Storm Clouds Ahead: Broad Interpretation of Data Exclusions in Non-Cyber Policies
By Elka Dadmand, DWF Toronto, Email: email@example.com
In April 2016, the Family and Children’s Services of Lanark, Leeds and Greenville (“FCS”) cloud based website was hacked. Hackers took confidential information relating to case files and investigations into 285 people and posted the information to Facebook.
A representative plaintiff commenced a $75 million class action against FCS alleging the leaked information contained defamatory information and that FCS was negligent in securing its website. In turn, FCS commenced a third party negligence claim against the operator of its communication platform,
Laridae Communications Inc. (”Laridae”).
Co-operators General Insurance Company (“Cooperators”) insured FCS and Laridae under a Commercial General Liability Policy (“CGL Policy”) and a Professional Liability Policy. Co-operators denied having to defend FCS or Laridae, relying on policy exclusions for claims arising from the distribution or display of data by means of an internet website. This coverage dispute eventually made its way to the Ontario Court of Appeal and the decision was recently reported (Family and Children’s Services of Lanark, Leeds and Grenville v. Cooperators General Insurance Company, 2021 ONCA 159).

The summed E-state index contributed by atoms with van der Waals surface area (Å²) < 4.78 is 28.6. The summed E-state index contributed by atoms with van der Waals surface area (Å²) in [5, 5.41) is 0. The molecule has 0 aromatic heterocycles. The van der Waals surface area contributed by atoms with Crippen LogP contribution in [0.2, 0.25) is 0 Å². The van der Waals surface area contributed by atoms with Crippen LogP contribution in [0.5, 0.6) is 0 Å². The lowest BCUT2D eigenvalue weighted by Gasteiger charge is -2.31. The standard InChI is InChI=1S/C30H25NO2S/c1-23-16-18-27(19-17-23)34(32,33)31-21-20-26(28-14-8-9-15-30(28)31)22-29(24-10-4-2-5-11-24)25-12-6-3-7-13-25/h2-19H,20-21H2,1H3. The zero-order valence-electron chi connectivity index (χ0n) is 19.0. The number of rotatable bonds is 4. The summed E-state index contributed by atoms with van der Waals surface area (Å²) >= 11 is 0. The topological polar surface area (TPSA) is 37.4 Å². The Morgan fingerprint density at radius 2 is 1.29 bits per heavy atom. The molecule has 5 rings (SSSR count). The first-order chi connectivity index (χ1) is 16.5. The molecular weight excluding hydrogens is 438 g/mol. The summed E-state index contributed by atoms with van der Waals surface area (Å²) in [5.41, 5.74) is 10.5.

The Policies’ Exclusion and the Court of Appeal Decision
Both the CGL and Professional Liability Policies included similarly worded exclusions for claims arising from the “distribution, or display of ‘data’ by means of an Internet Website” or “similar device or system designed or intended for electronic communication of ‘data’”.
Based on the wording of the exclusion, the Court concluded that Co-operators did not have a duty to defend either FCS or Laridae.
The Court held that the wording of the exclusion in the Policies was clear and unambiguous, such that the Court need not consider the expectations of the parties in interpreting the exclusion provisions or make recourse to extraneous sources.
The Court further held that the exclusion covered all claims asserted in the proceedings that flowed from “one chain of causation”, namely the wrongful appropriation and disclosure of confidential information.
Lastly, the denial of coverage did not nullify the policies. The Policies clearly articulated what was, and was not, covered. To hold the parties to its bargain was consistent with the provisions of the policies and the reasonable expectations of the parties.